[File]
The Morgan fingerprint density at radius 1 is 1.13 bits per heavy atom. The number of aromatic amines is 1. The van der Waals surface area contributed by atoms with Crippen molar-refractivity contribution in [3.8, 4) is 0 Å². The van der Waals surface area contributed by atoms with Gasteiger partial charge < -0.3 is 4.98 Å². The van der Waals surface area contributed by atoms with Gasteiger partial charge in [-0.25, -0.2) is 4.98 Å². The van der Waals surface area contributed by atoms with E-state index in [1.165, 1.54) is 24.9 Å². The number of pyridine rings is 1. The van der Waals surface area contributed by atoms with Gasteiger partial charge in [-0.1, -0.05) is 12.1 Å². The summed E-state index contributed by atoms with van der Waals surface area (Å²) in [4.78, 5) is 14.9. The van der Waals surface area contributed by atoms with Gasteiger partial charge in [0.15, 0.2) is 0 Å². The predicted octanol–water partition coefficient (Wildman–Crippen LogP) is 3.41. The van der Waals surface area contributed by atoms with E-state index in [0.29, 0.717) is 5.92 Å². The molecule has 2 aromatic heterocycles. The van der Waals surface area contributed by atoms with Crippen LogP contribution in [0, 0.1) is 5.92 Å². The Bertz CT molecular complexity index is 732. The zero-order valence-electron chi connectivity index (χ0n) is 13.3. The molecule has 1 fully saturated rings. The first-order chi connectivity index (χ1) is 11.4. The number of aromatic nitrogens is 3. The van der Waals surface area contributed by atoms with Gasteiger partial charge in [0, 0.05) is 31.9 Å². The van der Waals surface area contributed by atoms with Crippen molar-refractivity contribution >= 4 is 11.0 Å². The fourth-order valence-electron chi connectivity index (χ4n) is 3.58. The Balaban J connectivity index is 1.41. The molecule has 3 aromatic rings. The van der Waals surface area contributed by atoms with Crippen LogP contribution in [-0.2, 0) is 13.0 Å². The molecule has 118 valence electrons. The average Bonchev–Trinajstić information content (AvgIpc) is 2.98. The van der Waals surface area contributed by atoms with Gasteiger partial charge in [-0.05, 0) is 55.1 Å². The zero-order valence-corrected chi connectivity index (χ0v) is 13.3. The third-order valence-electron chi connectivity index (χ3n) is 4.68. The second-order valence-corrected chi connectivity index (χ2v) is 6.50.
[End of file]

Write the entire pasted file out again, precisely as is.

The Morgan fingerprint density at radius 1 is 1.13 bits per heavy atom. The number of aromatic amines is 1. The van der Waals surface area contributed by atoms with Crippen molar-refractivity contribution in [3.8, 4) is 0 Å². The van der Waals surface area contributed by atoms with Gasteiger partial charge < -0.3 is 4.98 Å². The van der Waals surface area contributed by atoms with Gasteiger partial charge in [-0.25, -0.2) is 4.98 Å². The van der Waals surface area contributed by atoms with E-state index in [1.165, 1.54) is 24.9 Å². The number of pyridine rings is 1. The van der Waals surface area contributed by atoms with Gasteiger partial charge in [-0.1, -0.05) is 12.1 Å². The summed E-state index contributed by atoms with van der Waals surface area (Å²) in [4.78, 5) is 14.9. The van der Waals surface area contributed by atoms with Gasteiger partial charge in [0.15, 0.2) is 0 Å². The predicted octanol–water partition coefficient (Wildman–Crippen LogP) is 3.41. The van der Waals surface area contributed by atoms with E-state index in [0.29, 0.717) is 5.92 Å². The molecule has 2 aromatic heterocycles. The van der Waals surface area contributed by atoms with Crippen LogP contribution in [0, 0.1) is 5.92 Å². The Bertz CT molecular complexity index is 732. The zero-order valence-electron chi connectivity index (χ0n) is 13.3. The molecule has 1 fully saturated rings. The first-order chi connectivity index (χ1) is 11.4. The number of aromatic nitrogens is 3. The van der Waals surface area contributed by atoms with Gasteiger partial charge in [0, 0.05) is 31.9 Å². The van der Waals surface area contributed by atoms with Crippen molar-refractivity contribution >= 4 is 11.0 Å². The fourth-order valence-electron chi connectivity index (χ4n) is 3.58. The Balaban J connectivity index is 1.41. The molecule has 3 aromatic rings. The van der Waals surface area contributed by atoms with Crippen LogP contribution in [-0.2, 0) is 13.0 Å². The molecule has 118 valence electrons. The average Bonchev–Trinajstić information content (AvgIpc) is 2.98. The van der Waals surface area contributed by atoms with Gasteiger partial charge in [-0.05, 0) is 55.1 Å². The zero-order valence-corrected chi connectivity index (χ0v) is 13.3. The third-order valence-electron chi connectivity index (χ3n) is 4.68. The second-order valence-corrected chi connectivity index (χ2v) is 6.50.